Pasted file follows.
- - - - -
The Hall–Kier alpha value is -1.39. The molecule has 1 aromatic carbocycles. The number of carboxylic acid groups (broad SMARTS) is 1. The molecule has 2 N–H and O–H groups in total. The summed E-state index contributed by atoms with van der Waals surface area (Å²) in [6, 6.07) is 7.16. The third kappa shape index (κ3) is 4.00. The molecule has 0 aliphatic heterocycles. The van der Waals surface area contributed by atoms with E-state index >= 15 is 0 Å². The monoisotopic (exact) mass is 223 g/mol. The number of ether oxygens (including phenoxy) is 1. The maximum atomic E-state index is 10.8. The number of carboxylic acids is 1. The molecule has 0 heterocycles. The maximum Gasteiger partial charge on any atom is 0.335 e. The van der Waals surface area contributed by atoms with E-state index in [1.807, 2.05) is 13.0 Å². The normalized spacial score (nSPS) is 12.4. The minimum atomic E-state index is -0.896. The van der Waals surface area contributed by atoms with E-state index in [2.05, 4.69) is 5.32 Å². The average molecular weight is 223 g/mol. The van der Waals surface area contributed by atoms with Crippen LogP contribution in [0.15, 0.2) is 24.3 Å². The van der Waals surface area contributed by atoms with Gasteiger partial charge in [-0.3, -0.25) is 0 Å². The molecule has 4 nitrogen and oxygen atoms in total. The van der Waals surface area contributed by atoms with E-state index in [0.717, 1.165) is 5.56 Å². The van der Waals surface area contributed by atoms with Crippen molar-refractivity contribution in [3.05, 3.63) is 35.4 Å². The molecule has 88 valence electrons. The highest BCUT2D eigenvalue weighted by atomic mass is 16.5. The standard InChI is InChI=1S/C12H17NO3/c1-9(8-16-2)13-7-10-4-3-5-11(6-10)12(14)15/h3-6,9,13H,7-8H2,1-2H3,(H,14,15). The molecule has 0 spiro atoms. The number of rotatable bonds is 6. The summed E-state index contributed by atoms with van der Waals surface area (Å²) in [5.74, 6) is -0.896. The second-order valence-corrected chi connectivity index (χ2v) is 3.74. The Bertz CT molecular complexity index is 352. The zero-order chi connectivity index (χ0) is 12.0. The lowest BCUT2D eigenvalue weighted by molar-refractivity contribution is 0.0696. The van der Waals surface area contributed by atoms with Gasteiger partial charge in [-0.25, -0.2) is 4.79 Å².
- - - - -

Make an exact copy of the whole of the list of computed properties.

The Hall–Kier alpha value is -1.39. The molecule has 1 aromatic carbocycles. The number of carboxylic acid groups (broad SMARTS) is 1. The molecule has 2 N–H and O–H groups in total. The summed E-state index contributed by atoms with van der Waals surface area (Å²) in [6, 6.07) is 7.16. The third kappa shape index (κ3) is 4.00. The molecule has 0 aliphatic heterocycles. The van der Waals surface area contributed by atoms with E-state index >= 15 is 0 Å². The monoisotopic (exact) mass is 223 g/mol. The number of ether oxygens (including phenoxy) is 1. The maximum atomic E-state index is 10.8. The number of carboxylic acids is 1. The molecule has 0 heterocycles. The maximum Gasteiger partial charge on any atom is 0.335 e. The van der Waals surface area contributed by atoms with E-state index in [1.807, 2.05) is 13.0 Å². The normalized spacial score (nSPS) is 12.4. The minimum atomic E-state index is -0.896. The van der Waals surface area contributed by atoms with E-state index in [2.05, 4.69) is 5.32 Å². The average molecular weight is 223 g/mol. The van der Waals surface area contributed by atoms with Crippen LogP contribution in [0.15, 0.2) is 24.3 Å². The van der Waals surface area contributed by atoms with Gasteiger partial charge in [-0.3, -0.25) is 0 Å². The molecule has 4 nitrogen and oxygen atoms in total. The van der Waals surface area contributed by atoms with E-state index in [0.717, 1.165) is 5.56 Å². The van der Waals surface area contributed by atoms with Crippen molar-refractivity contribution in [3.05, 3.63) is 35.4 Å². The molecule has 88 valence electrons. The highest BCUT2D eigenvalue weighted by atomic mass is 16.5. The standard InChI is InChI=1S/C12H17NO3/c1-9(8-16-2)13-7-10-4-3-5-11(6-10)12(14)15/h3-6,9,13H,7-8H2,1-2H3,(H,14,15). The molecule has 0 spiro atoms. The number of rotatable bonds is 6. The summed E-state index contributed by atoms with van der Waals surface area (Å²) in [5.74, 6) is -0.896. The second-order valence-corrected chi connectivity index (χ2v) is 3.74. The Bertz CT molecular complexity index is 352. The zero-order chi connectivity index (χ0) is 12.0. The lowest BCUT2D eigenvalue weighted by molar-refractivity contribution is 0.0696. The van der Waals surface area contributed by atoms with Gasteiger partial charge in [-0.25, -0.2) is 4.79 Å².